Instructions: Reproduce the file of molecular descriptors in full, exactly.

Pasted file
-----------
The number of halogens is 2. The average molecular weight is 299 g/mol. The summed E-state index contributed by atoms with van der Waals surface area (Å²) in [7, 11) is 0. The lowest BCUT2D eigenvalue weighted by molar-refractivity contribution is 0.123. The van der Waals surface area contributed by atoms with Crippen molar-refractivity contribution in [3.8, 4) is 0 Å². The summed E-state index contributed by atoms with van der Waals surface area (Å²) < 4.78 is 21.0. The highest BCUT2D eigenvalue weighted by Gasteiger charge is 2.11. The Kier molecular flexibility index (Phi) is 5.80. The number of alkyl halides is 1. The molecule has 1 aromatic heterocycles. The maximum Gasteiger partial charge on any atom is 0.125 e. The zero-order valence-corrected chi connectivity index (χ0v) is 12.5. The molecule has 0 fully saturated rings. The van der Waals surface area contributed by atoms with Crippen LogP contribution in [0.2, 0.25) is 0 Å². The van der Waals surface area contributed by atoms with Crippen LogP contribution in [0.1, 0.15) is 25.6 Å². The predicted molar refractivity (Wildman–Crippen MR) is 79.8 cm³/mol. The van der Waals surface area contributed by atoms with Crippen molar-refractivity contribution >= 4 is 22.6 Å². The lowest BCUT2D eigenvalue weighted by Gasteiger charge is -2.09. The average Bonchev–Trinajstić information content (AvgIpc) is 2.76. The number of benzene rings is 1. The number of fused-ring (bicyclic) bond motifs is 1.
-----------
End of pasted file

The number of halogens is 2. The average molecular weight is 299 g/mol. The summed E-state index contributed by atoms with van der Waals surface area (Å²) in [7, 11) is 0. The lowest BCUT2D eigenvalue weighted by molar-refractivity contribution is 0.123. The van der Waals surface area contributed by atoms with Crippen molar-refractivity contribution in [3.8, 4) is 0 Å². The summed E-state index contributed by atoms with van der Waals surface area (Å²) < 4.78 is 21.0. The highest BCUT2D eigenvalue weighted by Gasteiger charge is 2.11. The Kier molecular flexibility index (Phi) is 5.80. The number of alkyl halides is 1. The molecule has 1 aromatic heterocycles. The maximum Gasteiger partial charge on any atom is 0.125 e. The zero-order valence-corrected chi connectivity index (χ0v) is 12.5. The molecule has 0 fully saturated rings. The van der Waals surface area contributed by atoms with Crippen LogP contribution in [0.2, 0.25) is 0 Å². The van der Waals surface area contributed by atoms with Crippen LogP contribution in [0.1, 0.15) is 25.6 Å². The predicted molar refractivity (Wildman–Crippen MR) is 79.8 cm³/mol. The van der Waals surface area contributed by atoms with Crippen molar-refractivity contribution >= 4 is 22.6 Å². The lowest BCUT2D eigenvalue weighted by Gasteiger charge is -2.09. The average Bonchev–Trinajstić information content (AvgIpc) is 2.76. The number of benzene rings is 1. The number of fused-ring (bicyclic) bond motifs is 1.